US Federal Government Budget Surplus Deficit there was quite a bit of buzz this week with the release of the CBO's (Congressional Budget Office) latest annual tome "The Budget and Economic Outlook: Fiscal Years 2013 to 2023" (77pp pdf; html summary here); there's always a notable disconnect in the blogosphere with these releases, as the inaccuracy of previous forecasts is put aside and what's now forecast 10 years out is discussed as if it were gospel...but it's still worth noting some of the main points, as long as we stay aware that it's all likely to change with the next drop of a congressional hat...for starters, CBO assumes that all laws affecting government spending and revenues remain in place, including the $1.2 trillion of sequestered spending cuts over ten years that we looked at 2 weeks ago, and which are now scheduled to kick in on March 1st; so far, that seems likely, as there has been little movement in the House to delay or change them, despite pressure from defense hawks in the Senate to restore at least part of that department's large budget cuts...at any rate, the CBO forecasts which garnered the most attention were the expectation of a decline in the federal budget deficit from 7% of GDP in 2012 to 5.3% this year, and then as a recovery takes hold in fiscal 2014, further declines to 3.7% of GDP, and then to 2.4% of GDP in fiscal 2015, at which time the economy will be growing faster than 4% per annum and revenues will be 25% higher than currently...they then expect deficits as a percentage of GDP to start to creep up over the remaining years, as the economy slows and the health care costs for baby boomers increase, which we can see graphed in blue on the adjacent chart from bill mcbride, which also shows in purple deficits by that same metric back to 1980.....CBO also expects the unemployment rate to stagnate under the weight of budget cuts and tax increases at 8% for the remainder of this year, adding just enough jobs monthly to keep up with population growth, and only gradually improve to average 7 1/2 percent through 2014, making 6 years the longest period of unemployment that high in the past 70 years..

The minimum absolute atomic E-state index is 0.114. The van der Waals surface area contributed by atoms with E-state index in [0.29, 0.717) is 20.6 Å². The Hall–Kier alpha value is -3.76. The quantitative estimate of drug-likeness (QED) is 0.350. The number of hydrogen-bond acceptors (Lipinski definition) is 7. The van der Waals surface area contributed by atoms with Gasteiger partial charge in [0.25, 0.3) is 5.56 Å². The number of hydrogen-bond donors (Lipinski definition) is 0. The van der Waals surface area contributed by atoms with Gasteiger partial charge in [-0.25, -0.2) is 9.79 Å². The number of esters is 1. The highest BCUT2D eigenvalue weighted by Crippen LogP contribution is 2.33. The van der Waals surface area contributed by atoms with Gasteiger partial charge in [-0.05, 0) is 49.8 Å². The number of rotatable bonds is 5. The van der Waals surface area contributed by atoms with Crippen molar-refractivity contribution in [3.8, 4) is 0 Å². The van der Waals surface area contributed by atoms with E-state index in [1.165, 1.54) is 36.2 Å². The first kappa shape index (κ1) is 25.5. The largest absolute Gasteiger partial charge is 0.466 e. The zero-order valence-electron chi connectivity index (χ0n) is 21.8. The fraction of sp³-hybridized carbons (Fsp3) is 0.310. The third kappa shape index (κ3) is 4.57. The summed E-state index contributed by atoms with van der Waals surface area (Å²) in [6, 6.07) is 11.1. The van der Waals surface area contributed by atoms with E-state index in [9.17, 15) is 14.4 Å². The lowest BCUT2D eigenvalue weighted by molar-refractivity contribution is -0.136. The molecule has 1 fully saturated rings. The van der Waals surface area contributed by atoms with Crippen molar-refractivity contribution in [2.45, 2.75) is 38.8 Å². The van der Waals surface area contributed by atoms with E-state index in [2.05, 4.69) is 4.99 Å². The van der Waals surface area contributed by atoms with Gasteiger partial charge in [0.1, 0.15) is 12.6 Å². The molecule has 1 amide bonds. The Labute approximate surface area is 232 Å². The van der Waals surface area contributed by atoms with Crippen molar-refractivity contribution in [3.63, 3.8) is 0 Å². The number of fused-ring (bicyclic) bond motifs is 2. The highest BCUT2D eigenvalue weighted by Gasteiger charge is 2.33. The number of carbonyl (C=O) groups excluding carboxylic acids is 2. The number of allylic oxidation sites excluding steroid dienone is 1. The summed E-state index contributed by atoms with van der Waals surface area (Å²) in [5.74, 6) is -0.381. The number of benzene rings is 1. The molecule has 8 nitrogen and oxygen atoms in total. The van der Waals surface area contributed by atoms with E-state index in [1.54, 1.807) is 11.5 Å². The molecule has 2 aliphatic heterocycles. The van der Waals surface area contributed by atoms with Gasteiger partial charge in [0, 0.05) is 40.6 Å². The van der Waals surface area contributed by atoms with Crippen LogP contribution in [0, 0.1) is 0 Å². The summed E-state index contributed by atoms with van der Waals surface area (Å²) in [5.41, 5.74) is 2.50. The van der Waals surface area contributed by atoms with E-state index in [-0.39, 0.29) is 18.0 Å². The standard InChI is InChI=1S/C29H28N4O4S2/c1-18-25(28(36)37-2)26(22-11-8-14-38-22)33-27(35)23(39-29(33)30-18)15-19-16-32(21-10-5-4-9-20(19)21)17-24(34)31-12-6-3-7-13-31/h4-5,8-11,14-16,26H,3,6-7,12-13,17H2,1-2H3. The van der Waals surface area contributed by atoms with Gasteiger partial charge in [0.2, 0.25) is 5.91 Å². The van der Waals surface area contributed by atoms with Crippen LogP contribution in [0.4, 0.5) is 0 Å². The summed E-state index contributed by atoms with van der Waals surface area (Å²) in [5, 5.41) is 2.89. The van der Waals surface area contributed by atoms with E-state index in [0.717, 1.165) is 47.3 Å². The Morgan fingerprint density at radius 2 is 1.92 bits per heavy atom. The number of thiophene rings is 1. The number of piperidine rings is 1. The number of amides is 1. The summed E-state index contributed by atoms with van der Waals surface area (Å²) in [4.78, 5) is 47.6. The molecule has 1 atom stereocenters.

U.S. Trade Deficit there were also a handful of monthly economic reports that we should take a look at. too...we'll start with the surprisingly lower trade deficit in goods & services for December from the Dept of Commerce, because with the much better than expected results, it seems likely that the 4th quarter GDP reported last week as negative will be revised to show modest growth when the next GDP estimate is released at the end of this month...the goods and services trade deficit for December came in at $38.5 billion, down from $48.6 billion in November, as December's exports of $186.4 billion were $3.9 billion more than November exports of $182.5 billion, while December's imports of $224.9 billion were $6.2 billion less than November's imports of $231.1 billion...exports of goods increased $3.3 billion to $132.6 billion, and imports of goods decreased $6.1 billion to $188.8 billion, resulting in a goods deficit of $56.2 billion, $9.4 billion less than the November goods deficit...the real change in exported goods for the 4th quarter is now an increase of 5.9% at an annual rate, in contrast to the estimated decline of goods exports at 7.9% annualized rate as reported by the BEA last week,. while goods imported fell at a rate of 3.5% rather than the estimated rate of 2.7% from BEA; this unexpected improvement is expected to boost 4th quarter GDP by between 0.3% and 0.6%...